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Tanzania: A Nation Where Science Meets Society by Nina De Luna, Immunology and Infectious Disease Major

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Posted: December 18, 2018

“One of the greatest aspects of this program was its multidimensionality. It intertwined biological and social studies, which is a reality of life because neither aspect exists in isolation.”
The landscape in Tanzania was absolutely captivating. This photo was taken in Ndarakwai Camp, in northeastern Tanzania, during a game drive.

The landscape in Tanzania was absolutely captivating. This photo was taken in Ndarakwai Camp, in northeastern Tanzania, during a game drive.

It has always been a dream of mine to go to Tanzania. The incredible animals, beautiful landscape, and variety of cultures are simply unparalleled. I knew I would get there somehow, but I didn’t know when. Once I got to Penn State I figured college was a great time to go to Tanzania so I searched Penn State’s education abroad website for programs in Tanzania and I found the perfect one. I participated in a course called Biology of Eco-Health (BIOL 498).

Through this course, I spent three weeks in Tanzania living my dream of going on many guided walks and safaris during which I saw countless different species, including elephants (one of my favorite animals!) and lion cubs (so cute!). It was so incredible to see the inter-species interactions, which can only be seen in the wild. I also participated in lectures and discussions about human-environment interactions, regional ecology, and conservation of natural resources. 

Tanzania and its citizens were so unique to learn about because of how closely humans and nature are intertwined. People and their livestock interact very closely with wildlife, and these interactions come with the sharing of resources such as water and sources of food. Witnessing these interactions added great depth to our class discussions. As immunology and infectious disease major, I found it especially interesting to view these interactions from a biomedical perspective. When resources are shared and close interactions occur, the spread of disease is facilitated among humans, livestock, and wildlife. The transmission of zoonotic diseases was a big focus throughout the course, which made me even more interested in studying the prevention and treatment of these diseases. This would align with my interest of potentially going into the public health sector and conducting research.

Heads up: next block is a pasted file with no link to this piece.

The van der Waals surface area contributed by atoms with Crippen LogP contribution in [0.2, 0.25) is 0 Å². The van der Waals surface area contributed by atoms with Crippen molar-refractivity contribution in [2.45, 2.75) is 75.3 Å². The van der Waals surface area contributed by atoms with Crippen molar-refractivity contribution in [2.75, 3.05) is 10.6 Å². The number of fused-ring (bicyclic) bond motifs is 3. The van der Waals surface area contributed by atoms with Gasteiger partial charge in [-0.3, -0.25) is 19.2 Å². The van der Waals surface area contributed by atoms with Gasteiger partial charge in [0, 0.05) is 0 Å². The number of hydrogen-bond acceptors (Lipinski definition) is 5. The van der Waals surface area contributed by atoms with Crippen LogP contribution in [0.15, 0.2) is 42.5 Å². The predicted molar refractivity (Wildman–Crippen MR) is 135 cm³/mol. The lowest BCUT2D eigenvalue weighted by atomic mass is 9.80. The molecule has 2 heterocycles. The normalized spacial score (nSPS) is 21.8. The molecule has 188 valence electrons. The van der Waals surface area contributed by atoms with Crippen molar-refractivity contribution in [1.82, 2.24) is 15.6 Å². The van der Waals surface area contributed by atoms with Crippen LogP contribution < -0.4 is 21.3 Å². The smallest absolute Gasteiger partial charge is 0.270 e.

One of the greatest aspects of this program was its multidimensionality. It intertwined biological and social studies, which is a reality of life because neither aspect exists in isolation. A result of the unique Tanzanian environment and history is the vastly different way of life of the people who live in this country. For me, a huge draw to traveling is meeting local people and understanding their way of life. I was able to interact with the Hadza, a hunter-gatherer community, and the Maasai, a pastoralist community. With both communities, we were able to ask each other questions to better understand one another. What really stuck with me was during our conversation with the Hadza they asked how we saw them. Our answers seemed to focus on their hunter-gatherer lifestyle and aspects about them that made them unique. When the Hadza answered the same question about us, they said that even though we may have different skin color or hair type, we are the same, with hearts that beat, a brain, and two legs that walk. The idea here is that regardless of what you look like or where you come from, inside we are all the same.

I feel that this experience gave me a better global perspective and understanding of other people. This is important because it will allow me to connect and understand other people more easily in my future endeavors, whether that be in my academic or professional career. Whether one realizes it or not, there is something to be learned from any conversation had with any person.

I am very grateful that I had the opportunity to travel to Tanzania to see the wildlife and experience the culture. I hope that I will one day be able to return to this beautiful country to relive my experiences and learn some new things as well.